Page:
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October 5th 2007

Research groups discover link between RNA silencing and control of flowering.

Transgenic plants with an RNA silencing phenotype were used to identify late flowering mutants that were defective for RNA silencingThe research groups of David Baulcombe and Caroline Dean (John Innes, Norwich) report in Science that there is a link between RNA silencing and the control of flowering. Their paper, with first author Isabel Bäurle, leads these two groups to propose that RNA binding proteins FCA and FPA are involved in mechanisms that interact with the siRNA-directed DNA methylation pathway. The consequence of the process involving FPA/FCA is modification of chromatin structure and gene silencing at specific loci. The target loci of this process affect flowering and these findings reinforce the importance of RNA-directed control at the chromatin level in regulation of growth and development.

http://www.sciencemag.org/cgi/content/full/318/5847/109
Science 5 October 2007: Vol. 318. no. 5847, pp. 109-112 DOI: 10.1126/science.1146565

Illustration shows: "Transgenic plants with an RNA silencing phenotype were used to identify late flowering mutants that were defective for RNA silencing."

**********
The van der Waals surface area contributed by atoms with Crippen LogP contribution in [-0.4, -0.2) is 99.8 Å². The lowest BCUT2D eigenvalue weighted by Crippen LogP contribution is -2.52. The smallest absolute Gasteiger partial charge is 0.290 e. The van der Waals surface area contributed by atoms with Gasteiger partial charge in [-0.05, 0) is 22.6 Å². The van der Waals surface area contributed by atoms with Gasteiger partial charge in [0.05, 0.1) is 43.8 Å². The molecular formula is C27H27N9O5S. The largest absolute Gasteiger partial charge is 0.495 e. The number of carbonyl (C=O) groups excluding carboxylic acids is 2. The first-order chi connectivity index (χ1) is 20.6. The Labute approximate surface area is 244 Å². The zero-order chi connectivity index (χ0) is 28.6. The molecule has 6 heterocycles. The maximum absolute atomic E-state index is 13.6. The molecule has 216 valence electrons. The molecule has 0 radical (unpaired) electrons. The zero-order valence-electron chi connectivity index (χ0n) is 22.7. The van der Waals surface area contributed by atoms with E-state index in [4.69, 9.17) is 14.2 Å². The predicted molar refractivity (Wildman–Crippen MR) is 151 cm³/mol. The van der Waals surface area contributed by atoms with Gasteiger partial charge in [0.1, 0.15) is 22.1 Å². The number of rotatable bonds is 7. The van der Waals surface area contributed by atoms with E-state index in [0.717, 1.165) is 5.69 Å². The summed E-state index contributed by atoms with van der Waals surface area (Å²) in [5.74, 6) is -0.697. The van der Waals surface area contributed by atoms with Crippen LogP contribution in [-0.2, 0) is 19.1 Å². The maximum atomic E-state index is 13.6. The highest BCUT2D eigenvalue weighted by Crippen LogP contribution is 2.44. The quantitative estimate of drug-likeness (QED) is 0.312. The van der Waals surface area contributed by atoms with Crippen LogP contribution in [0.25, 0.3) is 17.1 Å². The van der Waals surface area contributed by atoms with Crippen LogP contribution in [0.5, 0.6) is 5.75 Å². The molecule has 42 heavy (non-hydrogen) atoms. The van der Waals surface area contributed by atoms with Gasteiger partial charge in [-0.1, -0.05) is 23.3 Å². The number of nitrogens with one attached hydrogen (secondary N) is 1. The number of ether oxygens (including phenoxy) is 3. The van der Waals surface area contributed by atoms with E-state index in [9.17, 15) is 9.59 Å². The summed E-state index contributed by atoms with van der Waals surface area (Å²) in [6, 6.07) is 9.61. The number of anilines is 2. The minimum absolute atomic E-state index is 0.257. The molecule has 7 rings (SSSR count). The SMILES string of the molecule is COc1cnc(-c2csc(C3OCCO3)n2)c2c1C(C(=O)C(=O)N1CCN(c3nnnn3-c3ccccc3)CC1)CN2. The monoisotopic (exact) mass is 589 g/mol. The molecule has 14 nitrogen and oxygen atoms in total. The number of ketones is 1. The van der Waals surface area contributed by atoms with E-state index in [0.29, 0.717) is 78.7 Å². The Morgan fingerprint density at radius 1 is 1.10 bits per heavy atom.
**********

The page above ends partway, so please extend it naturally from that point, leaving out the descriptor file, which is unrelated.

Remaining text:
October 1st 2007

Plant science buys into high throughput sequencing technology in joint venture with Gurdon and CRUK institutes.

The Baulcombe group have initiated a joint venture with the Gurdon and CRUK Institutes to purchase an Illumina genome analyzer system. This powerful new technology will all us to determine the sequence of more than ten million fragments of DNA or RNA in one experiment. It is a highly versatile approach that can be used for diverse applications including monitoring the abundance of many thousands of RNA species simultaneously, high resolution mapping of mutations, identification of sites in genomic DNA that bind to defined proteins and sequencing of entire plant genomes in one experiment. We hope the system will be operational before the end of 2007.
http://www.illumina.com/pages.ilmn?ID=203